Chick-fil-A controversy shines light on restaurant's Christian DNA
February 4th, 2011
05:09 PM ET

Chick-fil-A controversy shines light on restaurant's Christian DNA

By Dan Gilgoff, CNN Belief Blog Co-Editor

The ongoing Chick-fil-A flap - which has gay rights groups blasting the restaurant chain for donating food to an anti-gay marriage group - may be a fleeting controversy for a privately held company that is more accustomed to fiercely loyal patrons and generally positive press coverage.

But Lake Lambert, author of the book Spirituality Inc., says the flap may be a sign of more turbulence ahead for Chick-fil-A as it attempts to hold onto its conservative Christian business culture while expanding its chain beyond the Bible Belt.

“If you have a faith-based corporate identity and you want to function in the national marketplace, you’re going to continue to encounter resistance to those values because not everybody is going to share them,” says Lambert. “The only other option is some sort of secular identity and that’s not where Chick-fil-A is going.”

Lambert says Chick-fil-A is the most visible example of an American corporation trying to foster a specifically Christian identity. The company is privately held and family-run, making that task somewhat easier.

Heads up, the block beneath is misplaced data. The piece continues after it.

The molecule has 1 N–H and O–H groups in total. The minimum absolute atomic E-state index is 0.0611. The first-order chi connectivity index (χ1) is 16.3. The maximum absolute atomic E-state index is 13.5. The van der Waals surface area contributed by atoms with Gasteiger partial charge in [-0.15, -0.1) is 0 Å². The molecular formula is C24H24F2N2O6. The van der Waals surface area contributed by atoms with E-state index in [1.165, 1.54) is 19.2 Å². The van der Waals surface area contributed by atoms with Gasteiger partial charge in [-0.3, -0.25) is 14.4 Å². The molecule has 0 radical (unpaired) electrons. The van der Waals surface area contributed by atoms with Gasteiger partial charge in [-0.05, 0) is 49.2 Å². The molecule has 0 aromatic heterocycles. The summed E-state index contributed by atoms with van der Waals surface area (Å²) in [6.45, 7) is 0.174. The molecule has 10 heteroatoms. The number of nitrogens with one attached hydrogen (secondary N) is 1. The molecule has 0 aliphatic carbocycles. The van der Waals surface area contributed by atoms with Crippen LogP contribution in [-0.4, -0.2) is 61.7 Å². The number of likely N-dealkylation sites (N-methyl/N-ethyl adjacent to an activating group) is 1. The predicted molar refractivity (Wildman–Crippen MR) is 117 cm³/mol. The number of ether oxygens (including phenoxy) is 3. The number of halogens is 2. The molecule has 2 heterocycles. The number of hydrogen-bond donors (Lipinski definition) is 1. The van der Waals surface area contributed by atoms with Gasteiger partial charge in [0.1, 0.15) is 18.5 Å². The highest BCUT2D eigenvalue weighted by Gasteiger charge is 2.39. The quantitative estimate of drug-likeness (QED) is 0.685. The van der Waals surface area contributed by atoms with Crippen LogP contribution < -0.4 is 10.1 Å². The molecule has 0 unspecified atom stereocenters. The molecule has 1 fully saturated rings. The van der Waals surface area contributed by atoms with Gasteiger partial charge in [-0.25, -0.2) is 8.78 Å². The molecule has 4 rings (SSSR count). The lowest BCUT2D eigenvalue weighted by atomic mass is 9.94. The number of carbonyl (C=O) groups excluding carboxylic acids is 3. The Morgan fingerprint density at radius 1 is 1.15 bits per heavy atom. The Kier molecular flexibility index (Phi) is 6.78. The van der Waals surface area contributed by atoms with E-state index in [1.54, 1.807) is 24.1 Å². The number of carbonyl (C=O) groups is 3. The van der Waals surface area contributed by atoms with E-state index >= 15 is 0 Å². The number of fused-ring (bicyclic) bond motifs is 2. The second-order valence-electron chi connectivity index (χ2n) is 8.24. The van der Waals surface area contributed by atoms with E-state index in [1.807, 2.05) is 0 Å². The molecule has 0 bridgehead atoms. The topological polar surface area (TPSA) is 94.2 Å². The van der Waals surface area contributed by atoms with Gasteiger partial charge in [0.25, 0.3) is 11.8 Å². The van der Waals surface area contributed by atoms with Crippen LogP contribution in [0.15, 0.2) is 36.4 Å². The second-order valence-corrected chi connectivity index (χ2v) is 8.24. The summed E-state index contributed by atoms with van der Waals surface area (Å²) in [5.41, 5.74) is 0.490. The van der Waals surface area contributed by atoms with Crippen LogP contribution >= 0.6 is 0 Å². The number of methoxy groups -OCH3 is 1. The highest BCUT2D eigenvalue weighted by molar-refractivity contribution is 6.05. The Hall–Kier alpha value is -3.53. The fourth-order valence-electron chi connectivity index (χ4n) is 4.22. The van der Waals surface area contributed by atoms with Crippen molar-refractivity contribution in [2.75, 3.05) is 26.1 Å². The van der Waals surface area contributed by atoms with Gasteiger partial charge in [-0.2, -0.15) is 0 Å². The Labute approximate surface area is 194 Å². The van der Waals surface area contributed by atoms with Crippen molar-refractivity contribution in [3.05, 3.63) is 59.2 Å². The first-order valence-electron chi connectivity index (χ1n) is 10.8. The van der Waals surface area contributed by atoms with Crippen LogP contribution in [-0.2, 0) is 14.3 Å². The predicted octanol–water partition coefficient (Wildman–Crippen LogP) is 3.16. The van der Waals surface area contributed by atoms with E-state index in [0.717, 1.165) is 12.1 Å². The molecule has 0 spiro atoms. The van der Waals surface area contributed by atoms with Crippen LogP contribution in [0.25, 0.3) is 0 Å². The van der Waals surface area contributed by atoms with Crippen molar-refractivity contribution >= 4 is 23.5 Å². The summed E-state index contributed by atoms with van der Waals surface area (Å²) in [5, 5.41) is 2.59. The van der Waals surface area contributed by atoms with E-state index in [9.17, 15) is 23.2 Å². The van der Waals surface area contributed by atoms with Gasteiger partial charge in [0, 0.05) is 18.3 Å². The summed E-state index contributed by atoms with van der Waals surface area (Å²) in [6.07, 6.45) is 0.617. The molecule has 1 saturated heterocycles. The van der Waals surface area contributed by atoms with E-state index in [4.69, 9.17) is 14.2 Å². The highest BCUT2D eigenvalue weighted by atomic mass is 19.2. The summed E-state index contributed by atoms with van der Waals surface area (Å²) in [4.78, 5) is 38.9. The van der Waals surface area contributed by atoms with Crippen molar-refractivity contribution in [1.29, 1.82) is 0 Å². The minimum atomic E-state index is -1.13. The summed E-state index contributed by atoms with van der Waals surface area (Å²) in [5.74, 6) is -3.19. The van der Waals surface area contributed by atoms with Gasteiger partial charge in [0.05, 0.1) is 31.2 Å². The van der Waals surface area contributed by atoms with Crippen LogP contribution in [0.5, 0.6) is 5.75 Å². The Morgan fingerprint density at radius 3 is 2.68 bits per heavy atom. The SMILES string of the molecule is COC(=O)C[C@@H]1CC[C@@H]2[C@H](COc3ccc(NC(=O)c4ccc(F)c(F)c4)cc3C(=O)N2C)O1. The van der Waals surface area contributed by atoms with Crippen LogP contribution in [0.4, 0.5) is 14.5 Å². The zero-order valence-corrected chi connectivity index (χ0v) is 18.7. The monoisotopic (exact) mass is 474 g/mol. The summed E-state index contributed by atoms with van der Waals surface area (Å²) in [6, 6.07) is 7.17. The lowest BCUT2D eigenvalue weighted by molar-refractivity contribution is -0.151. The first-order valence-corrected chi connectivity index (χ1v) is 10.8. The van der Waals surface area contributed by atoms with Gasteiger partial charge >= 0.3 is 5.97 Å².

Lambert says Chick-fil-A founder Truett Cathy signed what Cathy describes as a “covenant” with his children when they took over the company, to help preserve its Christian DNA.

The current controversy erupted when some college campus and gay rights groups blasted the restaurant chain for donating free food to a Pennsylvania organization opposed to gay marriage.

The Human Rights Campaign, a major gay rights group, launched a letter writing campaign to the company, while the Indiana University South Bend went so far as to temporarily suspend Chick-fil-A service in its campus dining facilities.

The fallout provoked Chick-fil-A president Dan Cathy to defend his company in a Facebook video and in a written statement.

“In recent weeks, we have been accused of being anti-gay,” Cathy said in a written statement last Saturday. “We have no agenda against anyone.”

“While my family and I believe in the Biblical definition of marriage,” the statement continued, “we love and respect anyone who disagrees.”